reactor - high or low flow?
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Old 04-24-2013, 02:28 PM   #1
WheeledGoat
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reactor - high or low flow?


I'm in the process of designing myself a manifold, inspired by this creative genius.

I love the parralel design which will slow the flow and improve the effectiveness of the heater and UV light - but does the same apply to the co2 reactor?

My gut says that I want to maintain high flow through my Ista Max Mix reactor. This is based on the observation of co2 buildup at the top of the Ista when I turn my pump down. But so long as I keep the flow maxed coming out of my 206, there's no co2 buildup. (currently everything is in series).

So I'm thinking about putting the heater and UV light in parrallel, and then the reactor after they join back up, in series. I'm going through great pains to come up with a design that eliminates 90 degree elbows to help my poor 206 with flow...

But I keep flipflopping on the theory of what kind of flow I want through the reactor. Fast for more turbulence? Or slow for more time to dissolve? Please offer your thoughts, I've confused myself...
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Old 04-24-2013, 02:44 PM   #2
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I definitely wouldnt put high flow through that reactor. It was exactly what I used to use. Until 25 gallons of water ended up on my floor..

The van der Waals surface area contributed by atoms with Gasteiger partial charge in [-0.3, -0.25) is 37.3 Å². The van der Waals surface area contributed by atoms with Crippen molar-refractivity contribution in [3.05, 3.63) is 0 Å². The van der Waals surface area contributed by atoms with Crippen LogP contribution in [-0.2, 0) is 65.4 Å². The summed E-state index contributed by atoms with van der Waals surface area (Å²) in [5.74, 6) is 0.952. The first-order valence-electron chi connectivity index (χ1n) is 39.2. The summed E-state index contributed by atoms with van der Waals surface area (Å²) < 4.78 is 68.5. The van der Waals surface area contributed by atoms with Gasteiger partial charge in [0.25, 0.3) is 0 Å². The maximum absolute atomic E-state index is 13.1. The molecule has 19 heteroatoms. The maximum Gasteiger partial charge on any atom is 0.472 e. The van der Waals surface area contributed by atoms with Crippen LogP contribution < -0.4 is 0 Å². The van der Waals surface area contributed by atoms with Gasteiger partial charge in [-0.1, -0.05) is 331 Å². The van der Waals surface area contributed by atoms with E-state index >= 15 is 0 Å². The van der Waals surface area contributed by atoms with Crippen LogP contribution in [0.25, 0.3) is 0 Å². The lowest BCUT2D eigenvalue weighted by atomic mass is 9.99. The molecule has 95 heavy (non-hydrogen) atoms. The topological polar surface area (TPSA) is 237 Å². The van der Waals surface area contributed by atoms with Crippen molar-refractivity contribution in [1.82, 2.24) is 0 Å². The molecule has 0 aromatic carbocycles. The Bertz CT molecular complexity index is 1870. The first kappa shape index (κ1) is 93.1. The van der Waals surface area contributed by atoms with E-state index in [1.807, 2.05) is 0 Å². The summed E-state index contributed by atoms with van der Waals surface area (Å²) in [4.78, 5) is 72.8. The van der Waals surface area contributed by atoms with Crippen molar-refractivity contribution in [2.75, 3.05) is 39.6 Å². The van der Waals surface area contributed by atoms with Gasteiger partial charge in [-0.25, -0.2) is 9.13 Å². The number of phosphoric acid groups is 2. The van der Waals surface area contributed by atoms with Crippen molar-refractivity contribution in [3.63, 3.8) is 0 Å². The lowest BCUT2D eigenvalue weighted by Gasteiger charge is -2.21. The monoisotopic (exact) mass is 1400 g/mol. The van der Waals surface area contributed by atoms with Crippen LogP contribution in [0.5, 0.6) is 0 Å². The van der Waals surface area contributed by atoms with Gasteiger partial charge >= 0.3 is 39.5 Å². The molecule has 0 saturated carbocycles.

Do yourself a favor, buy or build a better reactor
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Old 04-24-2013, 03:45 PM   #3
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where did it fail? and which would you recommend?
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Old 04-24-2013, 03:46 PM   #4
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Default Re: reactor - high or low flow?

Quote:
Originally Posted by msawdey View Post
I definitely wouldnt put high flow through that reactor. It was exactly what I used to use. Until 25 gallons of water ended up on my floor..
No offense but a loose hose isn't a reactor failure. Wasn't this a case of letting excess pressure build up, IIRC?

I've had no issues with max flow from a 2217 on one of those.
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Old 04-24-2013, 04:32 PM   #5
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Just turn up the flow until you have CO2 begin to escape before being absorbed. Then turn it back a notch. Anything more is just wasted energy.

One concern though...if you put your reactor in parallel with the UV, you are in fact adding yet another way for pathogens to bypass the sterilizer (the whole tank inlet/outlet process is the primary way).

In my mind, since dwell time in the UV is more important (and less flexible in design), I would design the CO2 reactor (vary length rather than flow) around the UV, and not do the parallel configuration.

Last edited by nofearengineer; 04-24-2013 at 04:38 PM.. Reason: Additional thoughts
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Old 04-24-2013, 06:02 PM   #6
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I definitely appreciate the input - but my situation seems to be opposite from what you say:
Quote:
Just turn up the flow until you have CO2 begin to escape before being absorbed. Then turn it back a notch.
I never have co2 escape, but I do get co2 buildup in the top of my reactor when my flow is too low. Running my filter on max flow is the only way to prevent the buildup.

The main reason I want to switch from everything being in series to using a manifold and running some components in parallel is to cut down on the resistance and hopefully improve the flow coming out of my 206... so I'm going to great lengths to eliminate elbows and long lengths and make it as tight as possible.